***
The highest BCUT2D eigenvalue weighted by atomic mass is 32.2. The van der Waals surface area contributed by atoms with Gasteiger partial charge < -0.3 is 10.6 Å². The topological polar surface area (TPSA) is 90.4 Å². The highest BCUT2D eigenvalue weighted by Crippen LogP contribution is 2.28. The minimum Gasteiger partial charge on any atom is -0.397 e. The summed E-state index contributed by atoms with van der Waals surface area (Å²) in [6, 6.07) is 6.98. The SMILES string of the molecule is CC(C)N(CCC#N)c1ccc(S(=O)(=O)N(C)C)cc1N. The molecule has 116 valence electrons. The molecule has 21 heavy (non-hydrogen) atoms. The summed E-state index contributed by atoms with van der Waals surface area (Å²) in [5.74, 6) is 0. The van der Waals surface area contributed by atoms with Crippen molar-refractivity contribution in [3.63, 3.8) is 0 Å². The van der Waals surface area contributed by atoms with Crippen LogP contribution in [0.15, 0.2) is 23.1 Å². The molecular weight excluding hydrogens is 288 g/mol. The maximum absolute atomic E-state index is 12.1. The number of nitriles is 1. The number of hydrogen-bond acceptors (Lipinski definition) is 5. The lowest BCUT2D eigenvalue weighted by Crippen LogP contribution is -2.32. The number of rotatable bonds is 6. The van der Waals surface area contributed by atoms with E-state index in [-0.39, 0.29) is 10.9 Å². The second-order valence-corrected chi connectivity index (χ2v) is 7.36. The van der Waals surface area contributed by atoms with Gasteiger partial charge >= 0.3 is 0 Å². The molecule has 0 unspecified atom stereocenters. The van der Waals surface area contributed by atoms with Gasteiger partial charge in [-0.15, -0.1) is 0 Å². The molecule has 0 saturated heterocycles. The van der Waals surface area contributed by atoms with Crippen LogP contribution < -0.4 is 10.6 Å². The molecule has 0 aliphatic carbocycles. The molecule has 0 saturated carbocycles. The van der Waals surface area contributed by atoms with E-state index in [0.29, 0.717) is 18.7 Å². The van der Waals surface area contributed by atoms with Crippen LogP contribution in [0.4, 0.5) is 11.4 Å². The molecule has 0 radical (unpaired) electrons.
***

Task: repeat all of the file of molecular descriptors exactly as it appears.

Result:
The highest BCUT2D eigenvalue weighted by atomic mass is 32.2. The van der Waals surface area contributed by atoms with Gasteiger partial charge < -0.3 is 10.6 Å². The topological polar surface area (TPSA) is 90.4 Å². The highest BCUT2D eigenvalue weighted by Crippen LogP contribution is 2.28. The minimum Gasteiger partial charge on any atom is -0.397 e. The summed E-state index contributed by atoms with van der Waals surface area (Å²) in [6, 6.07) is 6.98. The SMILES string of the molecule is CC(C)N(CCC#N)c1ccc(S(=O)(=O)N(C)C)cc1N. The molecule has 116 valence electrons. The molecule has 21 heavy (non-hydrogen) atoms. The summed E-state index contributed by atoms with van der Waals surface area (Å²) in [5.74, 6) is 0. The van der Waals surface area contributed by atoms with Crippen molar-refractivity contribution in [3.63, 3.8) is 0 Å². The van der Waals surface area contributed by atoms with Crippen LogP contribution in [0.15, 0.2) is 23.1 Å². The molecular weight excluding hydrogens is 288 g/mol. The maximum absolute atomic E-state index is 12.1. The number of nitriles is 1. The number of hydrogen-bond acceptors (Lipinski definition) is 5. The lowest BCUT2D eigenvalue weighted by Crippen LogP contribution is -2.32. The number of rotatable bonds is 6. The van der Waals surface area contributed by atoms with E-state index in [-0.39, 0.29) is 10.9 Å². The second-order valence-corrected chi connectivity index (χ2v) is 7.36. The van der Waals surface area contributed by atoms with Gasteiger partial charge >= 0.3 is 0 Å². The molecule has 0 unspecified atom stereocenters. The van der Waals surface area contributed by atoms with Gasteiger partial charge in [-0.15, -0.1) is 0 Å². The molecule has 0 saturated heterocycles. The van der Waals surface area contributed by atoms with Crippen LogP contribution < -0.4 is 10.6 Å². The molecule has 0 aliphatic carbocycles. The molecule has 0 saturated carbocycles. The van der Waals surface area contributed by atoms with E-state index in [0.29, 0.717) is 18.7 Å². The van der Waals surface area contributed by atoms with Crippen LogP contribution in [0.4, 0.5) is 11.4 Å². The molecule has 0 radical (unpaired) electrons.